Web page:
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HealthInfo Waitaha Canterbury

Cholesterol-lowering medicines

Cholesterol-loweringMedicines such as statins can lower your cholesterol levels and help to reduce your risk of heart attacks and strokes.

These medicines are especially recommended for people who already have signs of heart disease (angina or heart attacks) or have had a stroke or mini stroke (also called a transient ischaemic attack or TIA).

Statins are well proven to reduce the chance of having another heart attack or stroke for these people, even if their cholesterol level was normal all along.

Statins can also prevent heart attacks and strokes in people who have an increased risk. See Heart risk assessment for information on finding out your risk.

Like all medicines, statins have a risk of side effects, though most people take them without having problems.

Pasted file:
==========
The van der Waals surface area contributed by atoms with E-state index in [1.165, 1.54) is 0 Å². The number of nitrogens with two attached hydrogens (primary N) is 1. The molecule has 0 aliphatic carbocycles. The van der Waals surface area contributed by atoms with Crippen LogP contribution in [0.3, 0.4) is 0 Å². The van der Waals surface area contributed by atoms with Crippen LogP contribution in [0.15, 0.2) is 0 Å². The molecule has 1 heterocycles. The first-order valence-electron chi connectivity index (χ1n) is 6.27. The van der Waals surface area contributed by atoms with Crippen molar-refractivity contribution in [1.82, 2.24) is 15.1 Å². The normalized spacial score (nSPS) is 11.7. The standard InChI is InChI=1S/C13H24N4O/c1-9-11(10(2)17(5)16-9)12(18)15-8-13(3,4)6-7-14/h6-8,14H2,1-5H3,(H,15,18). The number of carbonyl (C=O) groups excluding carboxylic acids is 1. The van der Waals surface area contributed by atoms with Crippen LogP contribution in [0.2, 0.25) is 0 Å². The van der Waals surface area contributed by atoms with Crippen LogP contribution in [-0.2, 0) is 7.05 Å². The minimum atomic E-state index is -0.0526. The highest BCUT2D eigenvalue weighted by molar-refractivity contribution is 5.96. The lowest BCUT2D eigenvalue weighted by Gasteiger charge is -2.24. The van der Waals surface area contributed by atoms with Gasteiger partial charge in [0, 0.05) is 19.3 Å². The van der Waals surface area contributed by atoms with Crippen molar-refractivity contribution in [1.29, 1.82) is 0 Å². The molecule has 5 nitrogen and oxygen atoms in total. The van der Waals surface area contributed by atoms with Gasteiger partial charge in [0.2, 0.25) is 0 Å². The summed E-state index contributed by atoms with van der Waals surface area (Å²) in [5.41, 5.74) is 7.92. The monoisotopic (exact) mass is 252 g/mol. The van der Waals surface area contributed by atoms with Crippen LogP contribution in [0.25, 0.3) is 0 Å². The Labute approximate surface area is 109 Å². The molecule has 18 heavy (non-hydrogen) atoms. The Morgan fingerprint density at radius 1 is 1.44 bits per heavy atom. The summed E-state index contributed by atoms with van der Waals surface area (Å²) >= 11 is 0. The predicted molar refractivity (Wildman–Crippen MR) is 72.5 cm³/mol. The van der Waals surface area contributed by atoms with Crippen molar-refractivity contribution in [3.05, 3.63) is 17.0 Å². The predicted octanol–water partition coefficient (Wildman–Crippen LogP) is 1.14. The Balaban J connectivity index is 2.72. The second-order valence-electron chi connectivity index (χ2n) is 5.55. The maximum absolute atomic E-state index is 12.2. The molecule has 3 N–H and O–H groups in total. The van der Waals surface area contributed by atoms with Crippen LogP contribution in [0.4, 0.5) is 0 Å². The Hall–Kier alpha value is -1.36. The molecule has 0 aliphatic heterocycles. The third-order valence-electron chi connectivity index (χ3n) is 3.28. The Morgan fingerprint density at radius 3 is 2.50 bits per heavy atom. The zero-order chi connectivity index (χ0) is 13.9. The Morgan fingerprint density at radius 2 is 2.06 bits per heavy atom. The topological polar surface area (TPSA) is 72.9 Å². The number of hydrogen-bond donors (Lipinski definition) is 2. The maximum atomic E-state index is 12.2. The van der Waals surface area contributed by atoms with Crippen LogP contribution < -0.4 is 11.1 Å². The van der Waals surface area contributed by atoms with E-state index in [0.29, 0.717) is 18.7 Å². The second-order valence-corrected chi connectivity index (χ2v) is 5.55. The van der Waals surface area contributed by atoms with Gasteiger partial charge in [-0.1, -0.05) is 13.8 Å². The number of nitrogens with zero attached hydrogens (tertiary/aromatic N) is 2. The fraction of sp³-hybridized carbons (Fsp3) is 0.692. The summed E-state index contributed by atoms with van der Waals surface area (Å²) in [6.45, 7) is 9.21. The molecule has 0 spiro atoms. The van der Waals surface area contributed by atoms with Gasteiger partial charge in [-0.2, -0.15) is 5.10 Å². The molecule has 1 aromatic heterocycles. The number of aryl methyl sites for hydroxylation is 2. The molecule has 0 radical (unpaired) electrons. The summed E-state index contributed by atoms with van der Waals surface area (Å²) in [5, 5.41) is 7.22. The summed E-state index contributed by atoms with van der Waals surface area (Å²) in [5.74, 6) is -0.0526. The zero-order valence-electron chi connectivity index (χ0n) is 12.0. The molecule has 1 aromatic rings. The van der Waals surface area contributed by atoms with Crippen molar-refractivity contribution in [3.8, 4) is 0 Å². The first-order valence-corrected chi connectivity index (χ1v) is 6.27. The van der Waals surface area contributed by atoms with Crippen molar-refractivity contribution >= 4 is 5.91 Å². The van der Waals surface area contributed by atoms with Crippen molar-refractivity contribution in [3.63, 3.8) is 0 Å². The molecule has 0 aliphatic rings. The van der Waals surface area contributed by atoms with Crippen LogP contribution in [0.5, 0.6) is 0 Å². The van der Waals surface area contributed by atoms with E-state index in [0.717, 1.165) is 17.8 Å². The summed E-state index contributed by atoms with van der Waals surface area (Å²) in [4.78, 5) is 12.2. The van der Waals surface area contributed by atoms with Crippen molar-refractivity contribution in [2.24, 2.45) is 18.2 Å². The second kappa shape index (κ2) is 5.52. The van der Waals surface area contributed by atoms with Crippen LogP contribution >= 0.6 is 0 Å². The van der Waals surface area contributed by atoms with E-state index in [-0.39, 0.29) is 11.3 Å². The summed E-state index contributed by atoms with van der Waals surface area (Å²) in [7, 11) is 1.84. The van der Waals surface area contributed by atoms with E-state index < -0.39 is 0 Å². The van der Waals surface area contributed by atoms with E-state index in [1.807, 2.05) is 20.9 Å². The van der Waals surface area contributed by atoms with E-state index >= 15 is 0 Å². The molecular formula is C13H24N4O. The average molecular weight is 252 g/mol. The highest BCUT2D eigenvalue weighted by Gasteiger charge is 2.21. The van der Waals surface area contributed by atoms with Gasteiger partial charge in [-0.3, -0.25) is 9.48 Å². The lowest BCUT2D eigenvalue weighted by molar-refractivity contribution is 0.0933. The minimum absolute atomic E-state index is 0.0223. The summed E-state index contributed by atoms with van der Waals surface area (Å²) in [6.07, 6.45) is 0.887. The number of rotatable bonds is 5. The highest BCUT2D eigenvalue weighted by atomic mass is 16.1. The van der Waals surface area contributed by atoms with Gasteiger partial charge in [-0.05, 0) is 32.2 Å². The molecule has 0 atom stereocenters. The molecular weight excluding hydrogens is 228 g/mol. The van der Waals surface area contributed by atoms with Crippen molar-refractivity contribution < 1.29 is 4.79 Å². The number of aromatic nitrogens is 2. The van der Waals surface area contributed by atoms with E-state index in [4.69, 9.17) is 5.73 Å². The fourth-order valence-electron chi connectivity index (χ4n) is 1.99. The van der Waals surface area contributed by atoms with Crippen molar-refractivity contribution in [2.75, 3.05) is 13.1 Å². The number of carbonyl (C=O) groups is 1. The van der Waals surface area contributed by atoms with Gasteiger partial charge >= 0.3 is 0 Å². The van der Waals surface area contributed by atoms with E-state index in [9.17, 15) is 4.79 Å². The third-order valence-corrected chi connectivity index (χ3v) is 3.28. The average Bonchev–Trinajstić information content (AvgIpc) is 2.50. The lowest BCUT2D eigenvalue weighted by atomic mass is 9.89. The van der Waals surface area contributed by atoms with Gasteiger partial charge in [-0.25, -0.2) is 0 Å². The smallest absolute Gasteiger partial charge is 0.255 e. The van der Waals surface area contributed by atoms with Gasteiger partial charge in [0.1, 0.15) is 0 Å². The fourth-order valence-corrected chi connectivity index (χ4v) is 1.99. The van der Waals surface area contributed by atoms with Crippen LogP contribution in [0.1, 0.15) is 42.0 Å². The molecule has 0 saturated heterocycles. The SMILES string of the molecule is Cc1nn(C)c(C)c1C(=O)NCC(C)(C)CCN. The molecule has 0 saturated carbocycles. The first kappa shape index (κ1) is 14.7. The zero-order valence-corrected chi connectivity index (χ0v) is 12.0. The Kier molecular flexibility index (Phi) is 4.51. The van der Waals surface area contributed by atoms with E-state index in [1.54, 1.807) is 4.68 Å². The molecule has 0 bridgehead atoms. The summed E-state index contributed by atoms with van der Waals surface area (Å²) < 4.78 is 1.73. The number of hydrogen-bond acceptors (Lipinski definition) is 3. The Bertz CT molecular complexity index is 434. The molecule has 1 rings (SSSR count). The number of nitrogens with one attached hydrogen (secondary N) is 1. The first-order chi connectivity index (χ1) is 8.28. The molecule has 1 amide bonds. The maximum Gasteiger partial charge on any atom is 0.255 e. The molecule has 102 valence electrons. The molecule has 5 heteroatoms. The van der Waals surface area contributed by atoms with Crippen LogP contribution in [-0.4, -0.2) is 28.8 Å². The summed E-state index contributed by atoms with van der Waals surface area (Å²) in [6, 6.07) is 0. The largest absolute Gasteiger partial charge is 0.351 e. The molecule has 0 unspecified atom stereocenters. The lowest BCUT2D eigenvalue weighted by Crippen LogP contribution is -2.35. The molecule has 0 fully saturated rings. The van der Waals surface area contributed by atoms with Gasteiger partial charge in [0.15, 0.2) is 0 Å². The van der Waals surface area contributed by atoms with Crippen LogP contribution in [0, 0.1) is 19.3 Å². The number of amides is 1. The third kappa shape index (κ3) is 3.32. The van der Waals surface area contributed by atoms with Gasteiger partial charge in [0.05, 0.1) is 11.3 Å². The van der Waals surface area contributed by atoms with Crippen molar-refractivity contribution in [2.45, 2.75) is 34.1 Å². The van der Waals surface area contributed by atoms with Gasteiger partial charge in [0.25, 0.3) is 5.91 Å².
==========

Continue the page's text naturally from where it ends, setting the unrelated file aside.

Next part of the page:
Nearly all of the side effects from statins are temporary. They usually go away if you reduce the dose and then slowly increase it again, or if you stop taking them on advice from your doctor. If you think you have a side effect, or are worried about getting one, talk to your doctor before stopping your statin medicine.

The higher your risk of heart attack and stroke, the more it's likely you'll be better off taking a statin than not taking one. To find out your risk, you can have a heart risk assessment. Your GP or nurse can help you do a heart risk assessment or you can do it yourself.

Types of statin include atorvastatin, pravastatin, rosuvastatin and simvastatin.

Other less commonly used medication are ezetimibe and fibrates.

Your doctor can talk with you about the risks and benefits of starting cholesterol-lowering drugs, so you decide together whether or not to use them.

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Written by HealthInfo clinical advisers. Last reviewed December 2021.

Page reference: 130444

Review key: HIHCH-53809